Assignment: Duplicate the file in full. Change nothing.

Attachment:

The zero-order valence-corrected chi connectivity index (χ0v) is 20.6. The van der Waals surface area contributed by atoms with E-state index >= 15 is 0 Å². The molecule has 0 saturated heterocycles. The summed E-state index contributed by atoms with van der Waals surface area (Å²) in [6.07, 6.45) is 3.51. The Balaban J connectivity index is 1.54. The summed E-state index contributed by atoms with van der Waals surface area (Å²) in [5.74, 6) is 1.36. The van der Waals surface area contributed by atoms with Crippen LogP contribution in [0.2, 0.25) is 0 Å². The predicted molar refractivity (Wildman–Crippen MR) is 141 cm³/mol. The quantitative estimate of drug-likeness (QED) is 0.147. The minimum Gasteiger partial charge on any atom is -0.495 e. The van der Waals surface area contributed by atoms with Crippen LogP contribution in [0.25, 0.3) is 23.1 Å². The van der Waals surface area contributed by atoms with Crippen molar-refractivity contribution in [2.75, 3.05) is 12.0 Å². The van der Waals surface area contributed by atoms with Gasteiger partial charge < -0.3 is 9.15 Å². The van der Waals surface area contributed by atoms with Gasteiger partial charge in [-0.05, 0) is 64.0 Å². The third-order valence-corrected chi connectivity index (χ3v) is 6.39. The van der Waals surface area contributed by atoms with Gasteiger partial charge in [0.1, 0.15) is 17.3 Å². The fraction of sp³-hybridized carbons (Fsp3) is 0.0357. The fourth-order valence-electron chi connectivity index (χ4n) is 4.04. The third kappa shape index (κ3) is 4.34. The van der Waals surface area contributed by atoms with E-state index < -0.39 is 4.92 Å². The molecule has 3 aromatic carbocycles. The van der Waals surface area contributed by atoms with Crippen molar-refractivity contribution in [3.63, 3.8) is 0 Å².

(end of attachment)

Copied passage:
The zero-order valence-corrected chi connectivity index (χ0v) is 20.6. The van der Waals surface area contributed by atoms with E-state index >= 15 is 0 Å². The molecule has 0 saturated heterocycles. The summed E-state index contributed by atoms with van der Waals surface area (Å²) in [6.07, 6.45) is 3.51. The Balaban J connectivity index is 1.54. The summed E-state index contributed by atoms with van der Waals surface area (Å²) in [5.74, 6) is 1.36. The van der Waals surface area contributed by atoms with Crippen LogP contribution in [0.2, 0.25) is 0 Å². The predicted molar refractivity (Wildman–Crippen MR) is 141 cm³/mol. The quantitative estimate of drug-likeness (QED) is 0.147. The minimum Gasteiger partial charge on any atom is -0.495 e. The van der Waals surface area contributed by atoms with Crippen LogP contribution in [0.25, 0.3) is 23.1 Å². The van der Waals surface area contributed by atoms with Crippen molar-refractivity contribution in [2.75, 3.05) is 12.0 Å². The van der Waals surface area contributed by atoms with Gasteiger partial charge < -0.3 is 9.15 Å². The van der Waals surface area contributed by atoms with Gasteiger partial charge in [-0.05, 0) is 64.0 Å². The third-order valence-corrected chi connectivity index (χ3v) is 6.39. The van der Waals surface area contributed by atoms with Gasteiger partial charge in [0.1, 0.15) is 17.3 Å². The fraction of sp³-hybridized carbons (Fsp3) is 0.0357. The fourth-order valence-electron chi connectivity index (χ4n) is 4.04. The third kappa shape index (κ3) is 4.34. The van der Waals surface area contributed by atoms with E-state index < -0.39 is 4.92 Å². The molecule has 3 aromatic carbocycles. The van der Waals surface area contributed by atoms with Crippen molar-refractivity contribution in [3.63, 3.8) is 0 Å².